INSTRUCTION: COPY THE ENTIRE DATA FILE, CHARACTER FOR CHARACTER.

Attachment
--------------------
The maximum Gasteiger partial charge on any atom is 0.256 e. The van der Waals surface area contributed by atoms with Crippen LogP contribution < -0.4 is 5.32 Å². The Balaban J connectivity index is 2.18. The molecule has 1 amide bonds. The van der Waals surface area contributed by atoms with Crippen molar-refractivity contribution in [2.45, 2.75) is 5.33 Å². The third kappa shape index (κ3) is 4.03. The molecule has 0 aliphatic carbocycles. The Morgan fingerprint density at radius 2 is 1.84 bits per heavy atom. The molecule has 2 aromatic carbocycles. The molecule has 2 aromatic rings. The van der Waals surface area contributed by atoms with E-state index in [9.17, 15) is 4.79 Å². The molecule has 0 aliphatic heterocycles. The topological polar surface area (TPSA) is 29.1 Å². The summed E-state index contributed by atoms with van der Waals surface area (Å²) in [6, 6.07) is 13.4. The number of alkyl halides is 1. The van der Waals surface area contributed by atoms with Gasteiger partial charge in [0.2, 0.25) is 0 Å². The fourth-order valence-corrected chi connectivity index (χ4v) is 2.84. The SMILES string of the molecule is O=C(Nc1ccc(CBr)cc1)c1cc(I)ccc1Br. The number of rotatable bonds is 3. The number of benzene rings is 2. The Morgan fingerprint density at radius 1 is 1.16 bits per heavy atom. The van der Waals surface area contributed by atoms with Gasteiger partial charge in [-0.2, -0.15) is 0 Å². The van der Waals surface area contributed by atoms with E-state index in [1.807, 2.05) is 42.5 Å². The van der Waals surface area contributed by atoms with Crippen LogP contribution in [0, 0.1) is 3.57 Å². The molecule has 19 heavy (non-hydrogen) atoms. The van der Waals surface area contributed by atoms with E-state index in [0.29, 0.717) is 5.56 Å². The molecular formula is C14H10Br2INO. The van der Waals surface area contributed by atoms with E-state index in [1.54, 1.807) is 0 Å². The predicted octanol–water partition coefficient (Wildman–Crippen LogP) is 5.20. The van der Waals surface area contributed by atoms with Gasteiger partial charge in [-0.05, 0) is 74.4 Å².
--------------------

The maximum Gasteiger partial charge on any atom is 0.256 e. The van der Waals surface area contributed by atoms with Crippen LogP contribution < -0.4 is 5.32 Å². The Balaban J connectivity index is 2.18. The molecule has 1 amide bonds. The van der Waals surface area contributed by atoms with Crippen molar-refractivity contribution in [2.45, 2.75) is 5.33 Å². The third kappa shape index (κ3) is 4.03. The molecule has 0 aliphatic carbocycles. The Morgan fingerprint density at radius 2 is 1.84 bits per heavy atom. The molecule has 2 aromatic carbocycles. The molecule has 2 aromatic rings. The van der Waals surface area contributed by atoms with E-state index in [9.17, 15) is 4.79 Å². The molecule has 0 aliphatic heterocycles. The topological polar surface area (TPSA) is 29.1 Å². The summed E-state index contributed by atoms with van der Waals surface area (Å²) in [6, 6.07) is 13.4. The number of alkyl halides is 1. The van der Waals surface area contributed by atoms with Gasteiger partial charge in [0.2, 0.25) is 0 Å². The fourth-order valence-corrected chi connectivity index (χ4v) is 2.84. The SMILES string of the molecule is O=C(Nc1ccc(CBr)cc1)c1cc(I)ccc1Br. The number of rotatable bonds is 3. The number of benzene rings is 2. The Morgan fingerprint density at radius 1 is 1.16 bits per heavy atom. The van der Waals surface area contributed by atoms with Gasteiger partial charge in [-0.2, -0.15) is 0 Å². The van der Waals surface area contributed by atoms with E-state index in [1.807, 2.05) is 42.5 Å². The van der Waals surface area contributed by atoms with Crippen LogP contribution in [0, 0.1) is 3.57 Å². The molecule has 19 heavy (non-hydrogen) atoms. The van der Waals surface area contributed by atoms with E-state index in [0.29, 0.717) is 5.56 Å². The molecular formula is C14H10Br2INO. The van der Waals surface area contributed by atoms with E-state index in [1.54, 1.807) is 0 Å². The predicted octanol–water partition coefficient (Wildman–Crippen LogP) is 5.20. The van der Waals surface area contributed by atoms with Gasteiger partial charge in [-0.05, 0) is 74.4 Å².